State-of-the-art lab opens
A new, state-of-the-art crop and weed agronomy laboratory is now open at The University of Western Australia thanks to industry contributions.
The $1.16 million laboratory was bolstered by a $1 million Grains Research and Development Development Corporation grant announced last year.
Opening the 100sqm facility on Tuesday, GRDC chairman John Woods said UWA would be able to expand its weed research capability and agronomic research facilities.
The GRDC grant was made at almost the same time UWA announced it would appoint international weed scientist Hugh Beckie to lead the Australian Herbicide Resistance Initiative.
Mr Beckie came to UWA after working at the Saskatoon Research and Development Centre, Agriculture and Agri-Food Canada, taking on the AHRI role from Steve Powles, who held the role for two decades.
Professor Powles, who was named by The Web of Science as one of the world's most highly cited plant scientists, said the new facility, along with Dr Beckie’s appointment and other agronomic staff appointments at AHRI, would facilitate a substantial increase in agronomic research conducted by AHRI.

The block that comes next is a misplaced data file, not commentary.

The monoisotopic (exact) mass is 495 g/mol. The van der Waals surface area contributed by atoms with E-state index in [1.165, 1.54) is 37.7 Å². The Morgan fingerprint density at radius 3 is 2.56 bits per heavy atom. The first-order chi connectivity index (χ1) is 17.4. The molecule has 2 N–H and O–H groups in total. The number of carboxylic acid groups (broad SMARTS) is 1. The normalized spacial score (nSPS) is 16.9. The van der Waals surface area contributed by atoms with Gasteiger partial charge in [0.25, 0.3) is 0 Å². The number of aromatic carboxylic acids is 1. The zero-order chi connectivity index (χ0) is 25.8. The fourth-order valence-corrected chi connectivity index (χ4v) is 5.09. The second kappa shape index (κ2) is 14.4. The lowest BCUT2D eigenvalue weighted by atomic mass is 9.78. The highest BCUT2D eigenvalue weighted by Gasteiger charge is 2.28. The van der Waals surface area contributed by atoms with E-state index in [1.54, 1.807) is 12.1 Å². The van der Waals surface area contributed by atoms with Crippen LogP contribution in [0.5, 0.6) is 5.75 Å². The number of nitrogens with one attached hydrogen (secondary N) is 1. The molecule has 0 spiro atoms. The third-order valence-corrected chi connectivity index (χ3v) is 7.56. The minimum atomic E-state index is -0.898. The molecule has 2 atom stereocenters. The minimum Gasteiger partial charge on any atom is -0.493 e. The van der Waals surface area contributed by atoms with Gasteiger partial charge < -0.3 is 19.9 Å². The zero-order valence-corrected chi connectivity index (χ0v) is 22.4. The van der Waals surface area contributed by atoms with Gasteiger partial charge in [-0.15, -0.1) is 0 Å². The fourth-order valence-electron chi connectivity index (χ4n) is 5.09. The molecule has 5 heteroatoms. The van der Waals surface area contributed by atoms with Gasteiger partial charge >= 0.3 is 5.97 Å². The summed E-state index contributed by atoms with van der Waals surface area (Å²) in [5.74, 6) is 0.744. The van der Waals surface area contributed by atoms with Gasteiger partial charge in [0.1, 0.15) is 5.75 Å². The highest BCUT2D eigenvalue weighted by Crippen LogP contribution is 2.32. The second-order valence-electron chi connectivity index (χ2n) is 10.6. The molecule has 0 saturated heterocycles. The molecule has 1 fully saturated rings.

Mr Woods said the facility would be used by UWA researchers, including those involved in AHRI.
“AHRI is a major GRDC investment which is focused on crop science, weed science and herbicide resistance in the Australian grains industry and has delivered enormous benefits to growers in their ongoing fight against resistant weeds,” Mr Woods said.
The crop and weed agronomy laboratory will include a herbicide-resistant weed seed bank to house herbicide resistant and susceptible weed populations from across Australia.
Mr Woods said the $1 million infrastructure grant for UWA was part of $15 million the GRDC board had agreed to invest in a strategy aimed at building national research capacity and to create enduring profitability for Australian grain growers.
Get the latest news from thewest.com.au in your inbox.
Sign up for our emails